Watching dozens of TikTok videos a day, making a FaceTime call or two, saving photos on the Cloud and watching a couple more videos on YouTube – all this is everyday digital life. For each individual user, it’s “just another video” or “just another photo”, but in the aggregate, our Internet behaviour has ginormous effects on the climate: nearly four per cent of all CO2 emissions, twice as much as the entire aviation industry, are now attributable to global data transmissions and their infrastructure.
I don’t want to put all the blame on consumers. The Internet is a complex system. Who really understands what a Google search has to do with greenhouse gases? The responsibility lies with website operators: Does every website really need to have a video running on it? Are the oversized images, elaborate design and multiple animations really necessary? 15 years ago, nobody would have constructed websites like that, if only because they’d have taken way too long to load. Our bandwidth at the time simply wouldn’t have allowed it. Now that everyone has an Internet connection with at least 50,000 Mbit/s, we don't care how big a website is: it’ll load in a fraction of a second. So we’ve lost any sense of high-volume data loads.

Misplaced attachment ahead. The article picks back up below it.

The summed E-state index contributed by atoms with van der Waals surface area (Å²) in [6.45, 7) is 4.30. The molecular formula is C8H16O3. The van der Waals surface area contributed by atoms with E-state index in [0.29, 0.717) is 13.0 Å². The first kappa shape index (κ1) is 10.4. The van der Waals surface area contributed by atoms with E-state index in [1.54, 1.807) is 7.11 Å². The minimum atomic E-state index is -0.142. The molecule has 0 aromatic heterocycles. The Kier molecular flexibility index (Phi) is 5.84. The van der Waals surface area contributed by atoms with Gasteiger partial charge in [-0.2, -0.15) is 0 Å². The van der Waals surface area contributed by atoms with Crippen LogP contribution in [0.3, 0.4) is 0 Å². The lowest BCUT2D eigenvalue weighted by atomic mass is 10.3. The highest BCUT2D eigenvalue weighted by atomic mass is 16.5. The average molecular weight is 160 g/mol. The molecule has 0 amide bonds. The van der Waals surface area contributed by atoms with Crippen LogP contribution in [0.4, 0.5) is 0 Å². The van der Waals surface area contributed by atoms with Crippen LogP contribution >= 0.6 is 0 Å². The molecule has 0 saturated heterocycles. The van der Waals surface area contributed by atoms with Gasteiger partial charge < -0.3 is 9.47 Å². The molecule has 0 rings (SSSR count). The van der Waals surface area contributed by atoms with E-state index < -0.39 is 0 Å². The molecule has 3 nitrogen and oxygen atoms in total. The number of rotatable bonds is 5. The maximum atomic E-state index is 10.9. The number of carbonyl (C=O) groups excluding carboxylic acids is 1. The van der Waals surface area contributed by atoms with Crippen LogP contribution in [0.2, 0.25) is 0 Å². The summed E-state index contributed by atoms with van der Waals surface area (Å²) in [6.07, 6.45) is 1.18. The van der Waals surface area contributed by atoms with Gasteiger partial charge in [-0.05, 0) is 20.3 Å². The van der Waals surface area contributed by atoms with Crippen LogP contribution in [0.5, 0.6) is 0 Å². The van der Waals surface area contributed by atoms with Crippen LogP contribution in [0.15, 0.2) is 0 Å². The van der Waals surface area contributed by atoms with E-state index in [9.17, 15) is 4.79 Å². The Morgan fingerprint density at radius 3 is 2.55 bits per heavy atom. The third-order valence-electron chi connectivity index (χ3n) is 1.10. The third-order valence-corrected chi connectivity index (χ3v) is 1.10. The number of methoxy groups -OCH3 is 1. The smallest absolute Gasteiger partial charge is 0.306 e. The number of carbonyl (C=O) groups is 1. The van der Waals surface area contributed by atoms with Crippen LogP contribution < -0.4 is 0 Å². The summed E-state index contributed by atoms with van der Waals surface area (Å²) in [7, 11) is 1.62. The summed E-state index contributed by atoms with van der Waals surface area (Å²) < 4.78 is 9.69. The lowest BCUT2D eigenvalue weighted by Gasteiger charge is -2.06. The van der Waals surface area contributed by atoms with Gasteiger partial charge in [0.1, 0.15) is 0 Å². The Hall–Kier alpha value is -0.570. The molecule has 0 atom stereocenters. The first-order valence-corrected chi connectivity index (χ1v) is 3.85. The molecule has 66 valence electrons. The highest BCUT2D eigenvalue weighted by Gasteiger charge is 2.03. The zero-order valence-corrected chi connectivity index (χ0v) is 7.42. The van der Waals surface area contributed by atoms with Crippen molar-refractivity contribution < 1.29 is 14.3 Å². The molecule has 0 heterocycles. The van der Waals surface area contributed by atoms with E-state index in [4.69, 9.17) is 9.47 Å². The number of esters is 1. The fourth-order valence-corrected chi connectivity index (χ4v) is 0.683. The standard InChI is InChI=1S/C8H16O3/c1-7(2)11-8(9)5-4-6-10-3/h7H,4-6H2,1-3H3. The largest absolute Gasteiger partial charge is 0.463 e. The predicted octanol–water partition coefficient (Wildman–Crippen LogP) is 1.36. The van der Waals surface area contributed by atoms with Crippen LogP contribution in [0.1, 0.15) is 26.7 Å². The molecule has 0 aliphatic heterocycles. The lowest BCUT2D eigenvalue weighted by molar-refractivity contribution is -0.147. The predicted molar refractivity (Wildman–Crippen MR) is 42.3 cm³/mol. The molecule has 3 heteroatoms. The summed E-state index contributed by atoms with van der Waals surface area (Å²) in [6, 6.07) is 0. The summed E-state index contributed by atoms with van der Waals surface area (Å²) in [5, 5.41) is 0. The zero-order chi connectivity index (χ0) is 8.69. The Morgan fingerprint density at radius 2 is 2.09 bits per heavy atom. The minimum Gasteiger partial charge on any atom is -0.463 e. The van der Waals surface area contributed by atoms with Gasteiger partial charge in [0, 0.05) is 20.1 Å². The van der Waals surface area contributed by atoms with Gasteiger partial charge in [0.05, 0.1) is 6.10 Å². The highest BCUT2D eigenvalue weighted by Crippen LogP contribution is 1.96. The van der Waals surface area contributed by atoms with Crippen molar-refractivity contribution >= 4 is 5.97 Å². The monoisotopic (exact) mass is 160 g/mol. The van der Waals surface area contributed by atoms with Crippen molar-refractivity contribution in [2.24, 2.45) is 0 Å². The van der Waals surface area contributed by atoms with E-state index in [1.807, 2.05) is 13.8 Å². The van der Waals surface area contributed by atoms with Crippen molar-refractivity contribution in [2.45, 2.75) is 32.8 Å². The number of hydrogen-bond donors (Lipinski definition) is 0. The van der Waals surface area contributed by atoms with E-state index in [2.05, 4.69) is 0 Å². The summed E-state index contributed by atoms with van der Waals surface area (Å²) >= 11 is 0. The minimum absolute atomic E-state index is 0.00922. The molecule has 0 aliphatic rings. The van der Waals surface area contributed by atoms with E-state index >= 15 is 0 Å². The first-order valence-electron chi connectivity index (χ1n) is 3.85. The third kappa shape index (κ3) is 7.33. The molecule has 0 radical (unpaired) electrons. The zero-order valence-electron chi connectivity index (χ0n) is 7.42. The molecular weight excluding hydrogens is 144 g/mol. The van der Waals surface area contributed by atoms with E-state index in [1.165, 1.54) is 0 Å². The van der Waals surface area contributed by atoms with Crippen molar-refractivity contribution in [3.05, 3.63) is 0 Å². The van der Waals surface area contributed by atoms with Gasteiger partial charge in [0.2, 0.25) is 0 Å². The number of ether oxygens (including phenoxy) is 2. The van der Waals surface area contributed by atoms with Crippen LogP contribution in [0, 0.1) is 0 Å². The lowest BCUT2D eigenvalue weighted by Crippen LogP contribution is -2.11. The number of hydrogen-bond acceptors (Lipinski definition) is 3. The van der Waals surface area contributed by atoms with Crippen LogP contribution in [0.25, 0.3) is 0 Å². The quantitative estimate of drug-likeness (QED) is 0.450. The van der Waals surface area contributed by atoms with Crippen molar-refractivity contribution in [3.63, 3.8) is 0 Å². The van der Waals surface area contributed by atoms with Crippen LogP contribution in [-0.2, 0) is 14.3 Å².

But technology isn’t just bits and bytes flowing through our wires as electric pulses. It always has a hardware component made of rare earth minerals and metals, for which whole swathes of land are dug up, and which are often mined by children in troubled regions. The French are currently trying to introduce a legal “right to reparability” so we don’t have to buy new hardware every time a little component malfunctions. This would be a first big step in the right direction.

How Can Digitization Help Us Live More Sustainably?